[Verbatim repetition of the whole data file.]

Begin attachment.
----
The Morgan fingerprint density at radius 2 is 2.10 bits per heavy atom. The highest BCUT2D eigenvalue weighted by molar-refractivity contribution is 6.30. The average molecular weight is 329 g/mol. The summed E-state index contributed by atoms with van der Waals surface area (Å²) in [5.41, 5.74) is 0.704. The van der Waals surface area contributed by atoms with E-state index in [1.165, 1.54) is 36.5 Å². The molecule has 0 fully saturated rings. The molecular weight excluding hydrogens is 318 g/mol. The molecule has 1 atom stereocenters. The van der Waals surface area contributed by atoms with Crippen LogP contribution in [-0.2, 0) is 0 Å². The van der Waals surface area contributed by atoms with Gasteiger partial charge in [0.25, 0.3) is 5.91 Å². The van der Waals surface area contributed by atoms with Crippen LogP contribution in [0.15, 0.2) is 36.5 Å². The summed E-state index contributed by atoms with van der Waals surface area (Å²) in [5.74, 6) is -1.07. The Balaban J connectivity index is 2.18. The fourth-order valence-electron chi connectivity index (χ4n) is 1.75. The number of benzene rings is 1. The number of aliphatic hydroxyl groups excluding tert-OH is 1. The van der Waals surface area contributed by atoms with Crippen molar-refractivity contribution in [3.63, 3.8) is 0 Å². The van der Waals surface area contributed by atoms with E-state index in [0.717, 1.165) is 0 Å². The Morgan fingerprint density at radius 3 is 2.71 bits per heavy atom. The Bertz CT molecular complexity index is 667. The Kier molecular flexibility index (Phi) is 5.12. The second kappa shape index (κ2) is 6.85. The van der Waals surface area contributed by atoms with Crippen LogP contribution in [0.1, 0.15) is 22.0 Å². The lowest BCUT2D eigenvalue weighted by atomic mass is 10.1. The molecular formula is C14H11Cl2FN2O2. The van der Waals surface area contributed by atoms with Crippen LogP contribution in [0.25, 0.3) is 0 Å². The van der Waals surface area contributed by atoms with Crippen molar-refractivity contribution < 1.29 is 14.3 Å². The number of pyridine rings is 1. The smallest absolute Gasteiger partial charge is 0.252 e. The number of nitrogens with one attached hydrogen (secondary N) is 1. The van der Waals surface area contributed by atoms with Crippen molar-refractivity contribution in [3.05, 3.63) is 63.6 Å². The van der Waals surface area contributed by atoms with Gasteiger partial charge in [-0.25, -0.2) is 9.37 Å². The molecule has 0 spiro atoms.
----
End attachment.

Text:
The Morgan fingerprint density at radius 2 is 2.10 bits per heavy atom. The highest BCUT2D eigenvalue weighted by molar-refractivity contribution is 6.30. The average molecular weight is 329 g/mol. The summed E-state index contributed by atoms with van der Waals surface area (Å²) in [5.41, 5.74) is 0.704. The van der Waals surface area contributed by atoms with E-state index in [1.165, 1.54) is 36.5 Å². The molecule has 0 fully saturated rings. The molecular weight excluding hydrogens is 318 g/mol. The molecule has 1 atom stereocenters. The van der Waals surface area contributed by atoms with Crippen LogP contribution in [-0.2, 0) is 0 Å². The van der Waals surface area contributed by atoms with Gasteiger partial charge in [0.25, 0.3) is 5.91 Å². The van der Waals surface area contributed by atoms with Crippen LogP contribution in [0.15, 0.2) is 36.5 Å². The summed E-state index contributed by atoms with van der Waals surface area (Å²) in [5.74, 6) is -1.07. The Balaban J connectivity index is 2.18. The fourth-order valence-electron chi connectivity index (χ4n) is 1.75. The number of benzene rings is 1. The number of aliphatic hydroxyl groups excluding tert-OH is 1. The van der Waals surface area contributed by atoms with Crippen molar-refractivity contribution in [3.63, 3.8) is 0 Å². The van der Waals surface area contributed by atoms with E-state index in [0.717, 1.165) is 0 Å². The Morgan fingerprint density at radius 3 is 2.71 bits per heavy atom. The Bertz CT molecular complexity index is 667. The Kier molecular flexibility index (Phi) is 5.12. The second kappa shape index (κ2) is 6.85. The van der Waals surface area contributed by atoms with Crippen LogP contribution in [0.1, 0.15) is 22.0 Å². The lowest BCUT2D eigenvalue weighted by atomic mass is 10.1. The molecular formula is C14H11Cl2FN2O2. The van der Waals surface area contributed by atoms with Crippen LogP contribution in [0.25, 0.3) is 0 Å². The van der Waals surface area contributed by atoms with Crippen molar-refractivity contribution < 1.29 is 14.3 Å². The number of pyridine rings is 1. The smallest absolute Gasteiger partial charge is 0.252 e. The number of nitrogens with one attached hydrogen (secondary N) is 1. The van der Waals surface area contributed by atoms with Crippen molar-refractivity contribution in [3.05, 3.63) is 63.6 Å². The van der Waals surface area contributed by atoms with Gasteiger partial charge in [-0.25, -0.2) is 9.37 Å². The molecule has 0 spiro atoms.